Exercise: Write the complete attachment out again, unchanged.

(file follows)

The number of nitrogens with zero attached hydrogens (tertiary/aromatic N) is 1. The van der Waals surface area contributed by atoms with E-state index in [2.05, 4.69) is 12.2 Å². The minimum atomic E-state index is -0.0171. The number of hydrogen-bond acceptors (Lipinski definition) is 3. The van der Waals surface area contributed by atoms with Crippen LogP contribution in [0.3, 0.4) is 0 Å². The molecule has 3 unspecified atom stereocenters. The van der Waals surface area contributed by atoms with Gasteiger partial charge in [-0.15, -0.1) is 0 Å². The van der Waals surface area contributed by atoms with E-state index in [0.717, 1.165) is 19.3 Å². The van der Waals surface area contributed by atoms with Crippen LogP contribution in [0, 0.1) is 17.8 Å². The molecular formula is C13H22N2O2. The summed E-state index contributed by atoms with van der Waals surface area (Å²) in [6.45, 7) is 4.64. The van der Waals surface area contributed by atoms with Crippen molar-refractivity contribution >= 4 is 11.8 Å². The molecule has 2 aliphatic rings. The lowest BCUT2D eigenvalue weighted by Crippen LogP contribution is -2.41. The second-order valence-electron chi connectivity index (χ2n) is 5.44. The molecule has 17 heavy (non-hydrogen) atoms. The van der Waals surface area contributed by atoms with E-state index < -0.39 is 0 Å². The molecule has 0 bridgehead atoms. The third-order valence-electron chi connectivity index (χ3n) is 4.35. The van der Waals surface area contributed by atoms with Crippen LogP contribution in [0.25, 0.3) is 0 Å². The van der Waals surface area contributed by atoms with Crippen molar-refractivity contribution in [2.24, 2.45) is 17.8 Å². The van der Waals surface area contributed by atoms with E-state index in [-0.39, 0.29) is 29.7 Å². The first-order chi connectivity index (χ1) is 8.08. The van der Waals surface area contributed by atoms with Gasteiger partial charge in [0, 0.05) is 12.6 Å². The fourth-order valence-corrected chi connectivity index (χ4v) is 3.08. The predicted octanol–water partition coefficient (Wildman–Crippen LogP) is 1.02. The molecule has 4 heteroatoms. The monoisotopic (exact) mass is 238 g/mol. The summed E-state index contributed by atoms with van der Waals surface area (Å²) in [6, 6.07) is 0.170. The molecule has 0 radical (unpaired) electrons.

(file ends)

The number of nitrogens with zero attached hydrogens (tertiary/aromatic N) is 1. The van der Waals surface area contributed by atoms with E-state index in [2.05, 4.69) is 12.2 Å². The minimum atomic E-state index is -0.0171. The number of hydrogen-bond acceptors (Lipinski definition) is 3. The van der Waals surface area contributed by atoms with Crippen LogP contribution in [0.3, 0.4) is 0 Å². The molecule has 3 unspecified atom stereocenters. The van der Waals surface area contributed by atoms with Gasteiger partial charge in [-0.15, -0.1) is 0 Å². The van der Waals surface area contributed by atoms with E-state index in [0.717, 1.165) is 19.3 Å². The van der Waals surface area contributed by atoms with Crippen LogP contribution in [0, 0.1) is 17.8 Å². The molecular formula is C13H22N2O2. The summed E-state index contributed by atoms with van der Waals surface area (Å²) in [6.45, 7) is 4.64. The van der Waals surface area contributed by atoms with Crippen molar-refractivity contribution >= 4 is 11.8 Å². The molecule has 2 aliphatic rings. The lowest BCUT2D eigenvalue weighted by Crippen LogP contribution is -2.41. The second-order valence-electron chi connectivity index (χ2n) is 5.44. The molecule has 17 heavy (non-hydrogen) atoms. The van der Waals surface area contributed by atoms with E-state index < -0.39 is 0 Å². The molecule has 0 bridgehead atoms. The third-order valence-electron chi connectivity index (χ3n) is 4.35. The van der Waals surface area contributed by atoms with Crippen LogP contribution in [0.25, 0.3) is 0 Å². The van der Waals surface area contributed by atoms with Crippen molar-refractivity contribution in [2.24, 2.45) is 17.8 Å². The van der Waals surface area contributed by atoms with E-state index in [-0.39, 0.29) is 29.7 Å². The first-order chi connectivity index (χ1) is 8.08. The van der Waals surface area contributed by atoms with Gasteiger partial charge in [0, 0.05) is 12.6 Å². The fourth-order valence-corrected chi connectivity index (χ4v) is 3.08. The predicted octanol–water partition coefficient (Wildman–Crippen LogP) is 1.02. The molecule has 4 heteroatoms. The monoisotopic (exact) mass is 238 g/mol. The summed E-state index contributed by atoms with van der Waals surface area (Å²) in [6, 6.07) is 0.170. The molecule has 0 radical (unpaired) electrons.